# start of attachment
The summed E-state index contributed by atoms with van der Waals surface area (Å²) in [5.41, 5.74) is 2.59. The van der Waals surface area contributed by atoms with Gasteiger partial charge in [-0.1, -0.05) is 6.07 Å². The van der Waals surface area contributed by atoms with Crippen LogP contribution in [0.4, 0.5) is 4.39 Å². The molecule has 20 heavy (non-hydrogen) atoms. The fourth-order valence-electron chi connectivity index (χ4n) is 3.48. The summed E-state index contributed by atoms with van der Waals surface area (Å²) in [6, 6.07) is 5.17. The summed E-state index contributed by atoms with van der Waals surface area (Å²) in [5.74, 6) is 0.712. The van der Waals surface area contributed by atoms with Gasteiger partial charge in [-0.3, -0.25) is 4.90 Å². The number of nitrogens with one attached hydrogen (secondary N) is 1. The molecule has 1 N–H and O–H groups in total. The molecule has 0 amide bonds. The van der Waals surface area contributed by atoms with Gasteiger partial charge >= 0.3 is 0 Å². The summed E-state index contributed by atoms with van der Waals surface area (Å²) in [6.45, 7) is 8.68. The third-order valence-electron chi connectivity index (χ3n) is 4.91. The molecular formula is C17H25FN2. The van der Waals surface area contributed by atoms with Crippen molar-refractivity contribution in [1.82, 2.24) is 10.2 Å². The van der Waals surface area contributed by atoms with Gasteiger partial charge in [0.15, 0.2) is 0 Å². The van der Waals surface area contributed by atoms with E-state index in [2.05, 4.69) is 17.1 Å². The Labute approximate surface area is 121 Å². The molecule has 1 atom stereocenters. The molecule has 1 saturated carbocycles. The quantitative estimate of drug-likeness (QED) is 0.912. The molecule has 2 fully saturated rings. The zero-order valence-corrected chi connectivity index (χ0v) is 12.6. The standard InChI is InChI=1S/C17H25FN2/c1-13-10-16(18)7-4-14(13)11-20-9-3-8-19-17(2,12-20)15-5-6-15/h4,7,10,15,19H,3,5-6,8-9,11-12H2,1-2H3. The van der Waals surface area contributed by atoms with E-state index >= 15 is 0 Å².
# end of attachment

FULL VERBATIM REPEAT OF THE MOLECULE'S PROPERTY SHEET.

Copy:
The summed E-state index contributed by atoms with van der Waals surface area (Å²) in [5.41, 5.74) is 2.59. The van der Waals surface area contributed by atoms with Gasteiger partial charge in [-0.1, -0.05) is 6.07 Å². The van der Waals surface area contributed by atoms with Crippen LogP contribution in [0.4, 0.5) is 4.39 Å². The molecule has 20 heavy (non-hydrogen) atoms. The fourth-order valence-electron chi connectivity index (χ4n) is 3.48. The summed E-state index contributed by atoms with van der Waals surface area (Å²) in [6, 6.07) is 5.17. The summed E-state index contributed by atoms with van der Waals surface area (Å²) in [5.74, 6) is 0.712. The van der Waals surface area contributed by atoms with Gasteiger partial charge in [-0.3, -0.25) is 4.90 Å². The number of nitrogens with one attached hydrogen (secondary N) is 1. The molecule has 1 N–H and O–H groups in total. The molecule has 0 amide bonds. The van der Waals surface area contributed by atoms with Gasteiger partial charge >= 0.3 is 0 Å². The summed E-state index contributed by atoms with van der Waals surface area (Å²) in [6.45, 7) is 8.68. The third-order valence-electron chi connectivity index (χ3n) is 4.91. The molecular formula is C17H25FN2. The van der Waals surface area contributed by atoms with Crippen molar-refractivity contribution in [1.82, 2.24) is 10.2 Å². The van der Waals surface area contributed by atoms with Gasteiger partial charge in [0.15, 0.2) is 0 Å². The van der Waals surface area contributed by atoms with E-state index in [2.05, 4.69) is 17.1 Å². The Labute approximate surface area is 121 Å². The molecule has 1 atom stereocenters. The molecule has 1 saturated carbocycles. The quantitative estimate of drug-likeness (QED) is 0.912. The molecule has 2 fully saturated rings. The zero-order valence-corrected chi connectivity index (χ0v) is 12.6. The standard InChI is InChI=1S/C17H25FN2/c1-13-10-16(18)7-4-14(13)11-20-9-3-8-19-17(2,12-20)15-5-6-15/h4,7,10,15,19H,3,5-6,8-9,11-12H2,1-2H3. The van der Waals surface area contributed by atoms with E-state index >= 15 is 0 Å².